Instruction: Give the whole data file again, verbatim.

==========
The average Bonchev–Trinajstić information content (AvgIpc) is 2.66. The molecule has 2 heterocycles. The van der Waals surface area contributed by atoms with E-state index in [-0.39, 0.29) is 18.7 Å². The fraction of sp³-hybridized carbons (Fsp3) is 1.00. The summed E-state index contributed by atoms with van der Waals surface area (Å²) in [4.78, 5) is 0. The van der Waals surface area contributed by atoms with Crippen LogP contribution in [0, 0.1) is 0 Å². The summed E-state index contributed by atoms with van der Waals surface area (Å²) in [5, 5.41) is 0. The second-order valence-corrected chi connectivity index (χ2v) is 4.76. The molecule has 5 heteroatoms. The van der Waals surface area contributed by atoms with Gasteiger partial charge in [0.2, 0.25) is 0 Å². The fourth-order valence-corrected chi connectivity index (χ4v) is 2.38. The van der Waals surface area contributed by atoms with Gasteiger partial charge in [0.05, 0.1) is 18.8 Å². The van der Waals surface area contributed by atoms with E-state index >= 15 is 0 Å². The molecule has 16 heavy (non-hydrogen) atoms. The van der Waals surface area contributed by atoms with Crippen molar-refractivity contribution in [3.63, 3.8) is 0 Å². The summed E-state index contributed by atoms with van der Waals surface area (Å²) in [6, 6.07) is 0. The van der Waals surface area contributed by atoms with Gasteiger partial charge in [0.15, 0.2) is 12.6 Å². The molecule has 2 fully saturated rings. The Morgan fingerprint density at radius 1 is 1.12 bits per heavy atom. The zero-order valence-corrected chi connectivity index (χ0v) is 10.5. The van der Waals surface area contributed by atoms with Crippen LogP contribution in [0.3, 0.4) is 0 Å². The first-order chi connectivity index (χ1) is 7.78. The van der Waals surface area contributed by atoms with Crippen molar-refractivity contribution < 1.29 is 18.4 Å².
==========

The average Bonchev–Trinajstić information content (AvgIpc) is 2.66. The molecule has 2 heterocycles. The van der Waals surface area contributed by atoms with E-state index in [-0.39, 0.29) is 18.7 Å². The fraction of sp³-hybridized carbons (Fsp3) is 1.00. The summed E-state index contributed by atoms with van der Waals surface area (Å²) in [4.78, 5) is 0. The van der Waals surface area contributed by atoms with Crippen LogP contribution in [0, 0.1) is 0 Å². The summed E-state index contributed by atoms with van der Waals surface area (Å²) in [5, 5.41) is 0. The second-order valence-corrected chi connectivity index (χ2v) is 4.76. The molecule has 5 heteroatoms. The van der Waals surface area contributed by atoms with Gasteiger partial charge in [0.2, 0.25) is 0 Å². The fourth-order valence-corrected chi connectivity index (χ4v) is 2.38. The van der Waals surface area contributed by atoms with Gasteiger partial charge in [0.05, 0.1) is 18.8 Å². The van der Waals surface area contributed by atoms with E-state index >= 15 is 0 Å². The molecule has 16 heavy (non-hydrogen) atoms. The van der Waals surface area contributed by atoms with Crippen molar-refractivity contribution in [3.63, 3.8) is 0 Å². The summed E-state index contributed by atoms with van der Waals surface area (Å²) in [6, 6.07) is 0. The van der Waals surface area contributed by atoms with Gasteiger partial charge in [0.15, 0.2) is 12.6 Å². The molecule has 2 fully saturated rings. The Morgan fingerprint density at radius 1 is 1.12 bits per heavy atom. The zero-order valence-corrected chi connectivity index (χ0v) is 10.5. The van der Waals surface area contributed by atoms with Crippen LogP contribution in [0.3, 0.4) is 0 Å². The first-order chi connectivity index (χ1) is 7.78. The van der Waals surface area contributed by atoms with Crippen molar-refractivity contribution < 1.29 is 18.4 Å².